Karen Graf to challenge Mark Levine for House of Delegates seat

17567

By Chris Teale (Courtesy photo)

Former Alexandria City School Board chairwoman Karen Graf announced Monday she will challenge for the Democratic nomination to the Virginia House of Delegates seat in the 45th district.

Graf will run in the Democratic primary on June 13 against incumbent first-term Delegate Mark Levine. She served on the nonpartisan school board for the past five years, including four as chairwoman.

The district encompasses sections of Arlington and Fairfax counties as well as part of the city of Alexandria. Graf said with the changes at the federal level under recently elected President Donald Trump and the impending election for governor in Virginia, she wanted to help uphold Democratic policies in the General Assembly.

She also pointed to the appointment of Betsy DeVos as Trump’s secretary of education as one example of a recent event that motivated her to run. DeVos has been criticized in some quarters for favoring charter schools and voucher programs over public education, and had a rocky road to confirmation in the U.S. Senate.

“I feel like if I can get down to Richmond and convince our state legislators to at least hold the line on really good policies and laws that are already in place instead of dismantling or eroding them, I would be serving our community tenfold,” Graf said. “Until we pass the phase that we are in, this is really what compelled me to get involved. I just can’t stand on the sidelines on this one.”

She said her efforts that helped prevent Jefferson-Houston School from falling under state control were among her most rewarding as school board chairwoman, and helped her build relationships regardless of party affiliation. In 2014, Jefferson-Houston failed to meet state accreditation standards three years in a row, and was under threat from state takeover by the Opportunity Educational Institution.

Graf lobbied against the OEI alongside then-Delegate Rob Krupicka (D-45), and the body was declared unconstitutional that same year.

“I think that’s really one of the assets that I can give to our voters: I really value the relationships, which give way to the right decision-making and policy,” Graf said. “That’s why I really feel that this is an opportunity for a different kind of style down there. I’m not sure that firebrand or grenade throwing is really going to benefit the constituents at the end of the day. It has to be deeper than that.”

Colleagues on the school board praised Graf’s leadership surrounding Jefferson-Houston, which is in the third year of a three-year program to regain full accreditation.

“I’ve always been impressed with her attention to detail, her interest in how Alexandria is impacted by decisions made at the state level in Richmond, and she demonstrated that in her leadership in standing up for local solutions and local control and the improvements we’ve been making at Jefferson-Houston,” said school board member Chris Lewis. “That was a local and state combination discussion, and we were all involved in it, but she was chair at the time and was leading our interactions with state officials.”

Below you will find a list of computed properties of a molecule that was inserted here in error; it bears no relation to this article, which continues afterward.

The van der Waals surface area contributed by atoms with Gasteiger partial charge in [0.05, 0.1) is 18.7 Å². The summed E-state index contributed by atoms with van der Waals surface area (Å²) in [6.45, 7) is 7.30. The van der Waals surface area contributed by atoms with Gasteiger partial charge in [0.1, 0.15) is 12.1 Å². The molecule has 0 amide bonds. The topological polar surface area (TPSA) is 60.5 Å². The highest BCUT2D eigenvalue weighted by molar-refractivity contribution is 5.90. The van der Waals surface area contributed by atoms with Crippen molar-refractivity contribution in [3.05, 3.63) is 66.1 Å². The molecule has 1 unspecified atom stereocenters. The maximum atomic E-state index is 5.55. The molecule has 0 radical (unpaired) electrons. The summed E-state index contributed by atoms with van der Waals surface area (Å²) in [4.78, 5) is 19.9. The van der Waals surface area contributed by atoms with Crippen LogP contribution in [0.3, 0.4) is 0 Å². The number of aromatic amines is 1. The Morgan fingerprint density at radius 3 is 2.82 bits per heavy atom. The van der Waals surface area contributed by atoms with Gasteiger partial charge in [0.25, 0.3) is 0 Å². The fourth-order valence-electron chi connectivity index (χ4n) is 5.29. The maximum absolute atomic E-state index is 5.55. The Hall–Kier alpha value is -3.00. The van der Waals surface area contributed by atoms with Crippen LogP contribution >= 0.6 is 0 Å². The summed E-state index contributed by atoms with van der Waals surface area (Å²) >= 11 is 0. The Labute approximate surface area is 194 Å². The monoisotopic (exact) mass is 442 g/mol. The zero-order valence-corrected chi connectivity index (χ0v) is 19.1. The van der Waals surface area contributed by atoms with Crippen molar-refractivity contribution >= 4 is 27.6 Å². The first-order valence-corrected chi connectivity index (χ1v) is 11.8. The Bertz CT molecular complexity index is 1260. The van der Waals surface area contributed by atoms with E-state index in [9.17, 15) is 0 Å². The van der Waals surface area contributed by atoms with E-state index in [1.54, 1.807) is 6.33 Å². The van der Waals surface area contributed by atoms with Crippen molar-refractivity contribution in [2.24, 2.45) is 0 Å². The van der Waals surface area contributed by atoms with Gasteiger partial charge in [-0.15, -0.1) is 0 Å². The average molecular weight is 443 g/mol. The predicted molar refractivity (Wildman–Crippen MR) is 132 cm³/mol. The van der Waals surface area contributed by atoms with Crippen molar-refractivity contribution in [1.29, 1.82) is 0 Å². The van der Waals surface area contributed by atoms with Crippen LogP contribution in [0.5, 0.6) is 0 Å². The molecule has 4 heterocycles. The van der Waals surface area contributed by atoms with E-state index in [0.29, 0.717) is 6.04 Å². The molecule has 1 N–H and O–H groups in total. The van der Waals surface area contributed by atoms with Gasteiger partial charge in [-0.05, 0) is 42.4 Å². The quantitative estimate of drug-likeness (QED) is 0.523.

Graf said she intends to be an advocate for Northern Virginia, which she said has been unfairly targeted at times by legislators from other parts of the commonwealth. She cited this year’s legislative session, when state Senators looked to force the city’s sewage system to stop polluting the Potomac River in three-and-a-half years with the threat of Alexandria losing all state funding.

But Graf said the bipartisan nature of that legislation, which had Republicans and Democrats voting in favor of a pro-environmental bill, could be a blessing for her if elected. She said such issues can bring compromise across party lines. Graf cited health care, with the ongoing federal discussions about repealing and replacing the Affordable Care Act, as another issue that lends itself to bipartisan solutions.

“Most of my debate has been non-partisan, so I’m going to go into my first couple of conversations finding that common ground and trying to see where we can move the needle despite party,” Graf said. “It’s not interesting to me to hold party lines. It’s interesting to me to have good policy.”

Alexandria Democratic Committee chairman Clarence Tong said a competitive primary challenge in June will help energize voter turnout for November’s general election. Tong said the ADC has seen increased membership since last year’s presidential election, and that they will look to take advantage of more participation.

“Having opportunities like competitive primaries, and this is not only for the 45th district but also in our governor’s race and lieutenant governor’s race and other elections, helps keep those people energized and doing productive things for our party,” Tong said. “One of the things after the primary, we want all Democrats to come together, and it’s very important that we build a strong organization and are able to turn out the vote.”

Geoff Skelley, an analyst with the University of Virginia Center for Politics, said it is unsurprising that Levine will face a primary challenge, given the fragmented nature of his 2015 win and the lack of an apparent Republican challenge.

That year, Levine bested four primary competitors, but only won 27.82 percent of the vote, en route to replacing the retiring Krupicka. He was unopposed in the general election.

“When you’ve got such heavily Democratic districts, I guess it’s not that surprising that you might have some primary challenges,” Skelley said. “A primary challenge actually being successful is often surprising, but when you have one party really overwhelmingly controlling a district, all the action is on that side.”

SHARE

NO COMMENTS

LEAVE A REPLY